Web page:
Opposition icon Yuliya Tymoshenko announces she will run in Ukraine's presidential election
Yuliya Tymoshenko makes her dramatic announcement shortly after the IMF throws Kiev a much needed US$27b financial lifeline
Agencies in Moscow
Watch: Ukraine opposition's Timoshenko announces her run for president
Ukraine's divisive opposition icon Yuliya Tymoshenko completed an improbable return to politics yesterday by announcing plans to contest snap polls to replace the ousted pro-Russian president whose regime sent her to jail.
"I intend to run for president of Ukraine," the 53-year-old ex-prime minister told reporters after walking into a press room with the help of a walking stick she uses due to chronic back pain.
The brief but dramatic announcement encapsulates the spectacular changes that have swept the economically struggling and culturally splintered ex-Soviet state of 46 million in the past few weeks.
Tymoshenko was convicted in October 2011 for abuse of power and sentenced to a seven-year jail term that Western nations denounced as politically motivated.
But she emerged triumphantly from the state hospital in which she had spent most of her sentence under guard on February 22 - the day parliament ousted former president Viktor Yanukovych for his role in the deaths of nearly 100 protesters in Kiev earlier that month.
Tymoshenko's intervention came as it was claimed that nearly 100,000 Russian forces had massed on Ukraine's border. The figure was released by a top Ukrainian defence official in comments made to an American audience yesterday. It was far higher than US military estimates.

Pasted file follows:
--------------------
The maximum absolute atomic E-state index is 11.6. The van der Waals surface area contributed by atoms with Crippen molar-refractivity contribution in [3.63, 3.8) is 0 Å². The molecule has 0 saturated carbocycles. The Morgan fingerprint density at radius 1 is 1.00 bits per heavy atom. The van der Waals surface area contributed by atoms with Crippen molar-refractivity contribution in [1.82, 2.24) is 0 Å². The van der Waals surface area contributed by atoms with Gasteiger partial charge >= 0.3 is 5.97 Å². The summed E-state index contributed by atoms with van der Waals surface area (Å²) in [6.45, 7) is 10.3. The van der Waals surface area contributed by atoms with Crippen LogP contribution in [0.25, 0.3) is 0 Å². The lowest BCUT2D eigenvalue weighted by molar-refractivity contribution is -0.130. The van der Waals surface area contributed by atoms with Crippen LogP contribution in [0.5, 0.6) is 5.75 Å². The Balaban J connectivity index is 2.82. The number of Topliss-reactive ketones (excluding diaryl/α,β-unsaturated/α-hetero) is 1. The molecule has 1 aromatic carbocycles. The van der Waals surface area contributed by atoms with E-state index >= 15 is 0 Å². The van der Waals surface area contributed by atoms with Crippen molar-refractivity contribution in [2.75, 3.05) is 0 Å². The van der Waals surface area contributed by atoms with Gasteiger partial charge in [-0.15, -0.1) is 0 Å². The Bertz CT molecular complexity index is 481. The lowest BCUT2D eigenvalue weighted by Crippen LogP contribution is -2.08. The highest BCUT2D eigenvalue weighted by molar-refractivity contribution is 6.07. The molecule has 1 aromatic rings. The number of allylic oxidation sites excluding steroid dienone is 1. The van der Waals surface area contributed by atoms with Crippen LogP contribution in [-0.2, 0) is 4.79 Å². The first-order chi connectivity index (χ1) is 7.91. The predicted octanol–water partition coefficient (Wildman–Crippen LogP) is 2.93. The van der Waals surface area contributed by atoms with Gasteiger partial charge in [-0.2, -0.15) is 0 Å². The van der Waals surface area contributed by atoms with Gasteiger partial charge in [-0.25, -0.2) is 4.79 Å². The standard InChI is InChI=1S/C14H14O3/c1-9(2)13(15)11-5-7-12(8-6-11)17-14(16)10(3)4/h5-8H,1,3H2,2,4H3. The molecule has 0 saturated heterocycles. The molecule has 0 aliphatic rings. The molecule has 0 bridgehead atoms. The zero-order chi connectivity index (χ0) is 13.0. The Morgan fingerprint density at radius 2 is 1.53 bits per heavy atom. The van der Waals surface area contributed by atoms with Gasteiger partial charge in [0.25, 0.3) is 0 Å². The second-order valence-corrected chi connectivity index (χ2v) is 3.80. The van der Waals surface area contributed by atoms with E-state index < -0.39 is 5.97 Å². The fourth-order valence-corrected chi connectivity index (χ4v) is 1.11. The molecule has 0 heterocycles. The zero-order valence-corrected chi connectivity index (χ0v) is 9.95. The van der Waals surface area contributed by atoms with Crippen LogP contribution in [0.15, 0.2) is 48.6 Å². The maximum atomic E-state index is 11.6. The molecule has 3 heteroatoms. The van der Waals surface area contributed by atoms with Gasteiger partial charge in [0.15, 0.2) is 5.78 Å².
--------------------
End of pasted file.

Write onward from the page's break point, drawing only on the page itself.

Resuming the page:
"Almost 100,000 soldiers are stationed on the borders of Ukraine and in the direction ... of Kharkiv, Donetsk," Andriy Parubiy, chairman of Ukraine's national security council, said via a webcast from Kiev.
"Russian troops are not in Crimea only, they are along all Ukrainian borders. They're in the south, they're in the east and in the north," Parubiy said.
Earlier, in a bid to stabilise the stricken nation, Ukraine won a US$27billion international financial lifeline.
The International Monetary Fund announced agreement on a US$14-18 billion standby credit for Kiev in return for tough economic reforms that would unlock further aid from the European Union, the United States and other lenders over two years.
"The financial support from the broader international community that the programme will unlock amounts to US$27billion over the next two years," the IMF said.
Without IMF-mandated austerity measures, the economy could contract by up to 10 per cent this year, Prime Minister Arseny Yatseniuk told parliament, explaining why his government had bowed to the fund's conditions. "Ukraine is on the edge of economic and financial bankruptcy," he said.
Kiev opened the way for the IMF deal by announcing on Wednesday a radical 50 per rise cent in the price of domestic gas from May 1 and promising to phase out remaining energy subsidies by 2016.
It also accepted a flexible exchange rate that is fuelling inflation, set to hit 12-14 per cent this year.
The prime minister said the price of Russian gas on which the nation depended might rise 79 per cent.
The White House said the IMF deal "represents a powerful sign of support from the international community for the Ukrainian government".
The international rescue for Ukraine was in sharp contrast to Western measures to isolate Russia diplomatically over the annexation of Crimea.
Reuters and Agence France-Presse